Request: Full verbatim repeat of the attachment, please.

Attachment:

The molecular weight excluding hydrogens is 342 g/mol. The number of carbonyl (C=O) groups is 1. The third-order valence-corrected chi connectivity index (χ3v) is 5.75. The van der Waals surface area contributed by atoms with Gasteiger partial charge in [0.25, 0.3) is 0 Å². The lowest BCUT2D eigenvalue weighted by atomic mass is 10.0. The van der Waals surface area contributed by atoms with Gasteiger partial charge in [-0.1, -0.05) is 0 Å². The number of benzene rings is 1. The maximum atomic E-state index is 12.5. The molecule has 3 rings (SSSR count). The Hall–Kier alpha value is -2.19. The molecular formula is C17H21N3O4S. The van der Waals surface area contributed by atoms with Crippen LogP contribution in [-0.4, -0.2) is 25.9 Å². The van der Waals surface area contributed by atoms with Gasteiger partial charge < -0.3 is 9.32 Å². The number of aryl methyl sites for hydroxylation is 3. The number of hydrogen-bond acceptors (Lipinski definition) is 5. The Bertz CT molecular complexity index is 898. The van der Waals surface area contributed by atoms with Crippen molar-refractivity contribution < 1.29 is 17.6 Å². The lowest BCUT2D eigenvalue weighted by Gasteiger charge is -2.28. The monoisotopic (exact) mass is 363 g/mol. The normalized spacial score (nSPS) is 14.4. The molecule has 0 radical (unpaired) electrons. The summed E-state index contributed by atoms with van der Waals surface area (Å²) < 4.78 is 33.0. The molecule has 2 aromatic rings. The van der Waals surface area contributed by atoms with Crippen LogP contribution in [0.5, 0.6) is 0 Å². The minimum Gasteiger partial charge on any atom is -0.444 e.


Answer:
The molecular weight excluding hydrogens is 342 g/mol. The number of carbonyl (C=O) groups is 1. The third-order valence-corrected chi connectivity index (χ3v) is 5.75. The van der Waals surface area contributed by atoms with Gasteiger partial charge in [0.25, 0.3) is 0 Å². The lowest BCUT2D eigenvalue weighted by atomic mass is 10.0. The van der Waals surface area contributed by atoms with Gasteiger partial charge in [-0.1, -0.05) is 0 Å². The number of benzene rings is 1. The maximum atomic E-state index is 12.5. The molecule has 3 rings (SSSR count). The Hall–Kier alpha value is -2.19. The molecular formula is C17H21N3O4S. The van der Waals surface area contributed by atoms with Crippen LogP contribution in [-0.4, -0.2) is 25.9 Å². The van der Waals surface area contributed by atoms with Gasteiger partial charge < -0.3 is 9.32 Å². The number of aryl methyl sites for hydroxylation is 3. The number of hydrogen-bond acceptors (Lipinski definition) is 5. The Bertz CT molecular complexity index is 898. The van der Waals surface area contributed by atoms with Crippen molar-refractivity contribution < 1.29 is 17.6 Å². The lowest BCUT2D eigenvalue weighted by Gasteiger charge is -2.28. The monoisotopic (exact) mass is 363 g/mol. The normalized spacial score (nSPS) is 14.4. The molecule has 0 radical (unpaired) electrons. The summed E-state index contributed by atoms with van der Waals surface area (Å²) < 4.78 is 33.0. The molecule has 2 aromatic rings. The van der Waals surface area contributed by atoms with Crippen LogP contribution in [0.5, 0.6) is 0 Å². The minimum Gasteiger partial charge on any atom is -0.444 e.